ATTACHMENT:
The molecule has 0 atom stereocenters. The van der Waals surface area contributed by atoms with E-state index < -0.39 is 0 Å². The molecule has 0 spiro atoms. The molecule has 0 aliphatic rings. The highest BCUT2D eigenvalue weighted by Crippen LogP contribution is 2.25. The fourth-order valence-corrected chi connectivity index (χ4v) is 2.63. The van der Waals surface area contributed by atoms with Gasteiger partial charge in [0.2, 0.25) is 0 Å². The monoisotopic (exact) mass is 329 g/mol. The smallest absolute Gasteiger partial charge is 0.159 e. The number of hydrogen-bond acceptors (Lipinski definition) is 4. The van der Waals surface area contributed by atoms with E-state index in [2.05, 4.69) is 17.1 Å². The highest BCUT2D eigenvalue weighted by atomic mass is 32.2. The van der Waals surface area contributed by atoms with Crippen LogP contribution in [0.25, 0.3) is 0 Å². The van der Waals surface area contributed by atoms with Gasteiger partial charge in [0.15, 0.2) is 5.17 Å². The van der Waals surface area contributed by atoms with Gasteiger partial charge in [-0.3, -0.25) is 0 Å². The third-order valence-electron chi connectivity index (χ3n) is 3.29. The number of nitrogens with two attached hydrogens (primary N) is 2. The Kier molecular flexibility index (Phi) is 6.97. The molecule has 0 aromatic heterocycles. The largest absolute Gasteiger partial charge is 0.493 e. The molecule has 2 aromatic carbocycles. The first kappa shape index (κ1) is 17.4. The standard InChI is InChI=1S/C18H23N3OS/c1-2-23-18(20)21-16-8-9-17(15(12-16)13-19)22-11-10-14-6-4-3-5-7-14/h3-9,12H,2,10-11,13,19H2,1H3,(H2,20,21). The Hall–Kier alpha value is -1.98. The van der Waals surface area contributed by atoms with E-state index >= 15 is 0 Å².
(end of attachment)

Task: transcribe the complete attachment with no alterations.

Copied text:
The molecule has 0 atom stereocenters. The van der Waals surface area contributed by atoms with E-state index < -0.39 is 0 Å². The molecule has 0 spiro atoms. The molecule has 0 aliphatic rings. The highest BCUT2D eigenvalue weighted by Crippen LogP contribution is 2.25. The fourth-order valence-corrected chi connectivity index (χ4v) is 2.63. The van der Waals surface area contributed by atoms with Gasteiger partial charge in [0.2, 0.25) is 0 Å². The monoisotopic (exact) mass is 329 g/mol. The smallest absolute Gasteiger partial charge is 0.159 e. The number of hydrogen-bond acceptors (Lipinski definition) is 4. The van der Waals surface area contributed by atoms with E-state index in [2.05, 4.69) is 17.1 Å². The highest BCUT2D eigenvalue weighted by atomic mass is 32.2. The van der Waals surface area contributed by atoms with Crippen LogP contribution in [0.25, 0.3) is 0 Å². The van der Waals surface area contributed by atoms with Gasteiger partial charge in [0.15, 0.2) is 5.17 Å². The van der Waals surface area contributed by atoms with Gasteiger partial charge in [-0.3, -0.25) is 0 Å². The third-order valence-electron chi connectivity index (χ3n) is 3.29. The number of nitrogens with two attached hydrogens (primary N) is 2. The Kier molecular flexibility index (Phi) is 6.97. The molecule has 0 aromatic heterocycles. The largest absolute Gasteiger partial charge is 0.493 e. The molecule has 2 aromatic carbocycles. The first kappa shape index (κ1) is 17.4. The standard InChI is InChI=1S/C18H23N3OS/c1-2-23-18(20)21-16-8-9-17(15(12-16)13-19)22-11-10-14-6-4-3-5-7-14/h3-9,12H,2,10-11,13,19H2,1H3,(H2,20,21). The Hall–Kier alpha value is -1.98. The van der Waals surface area contributed by atoms with E-state index >= 15 is 0 Å².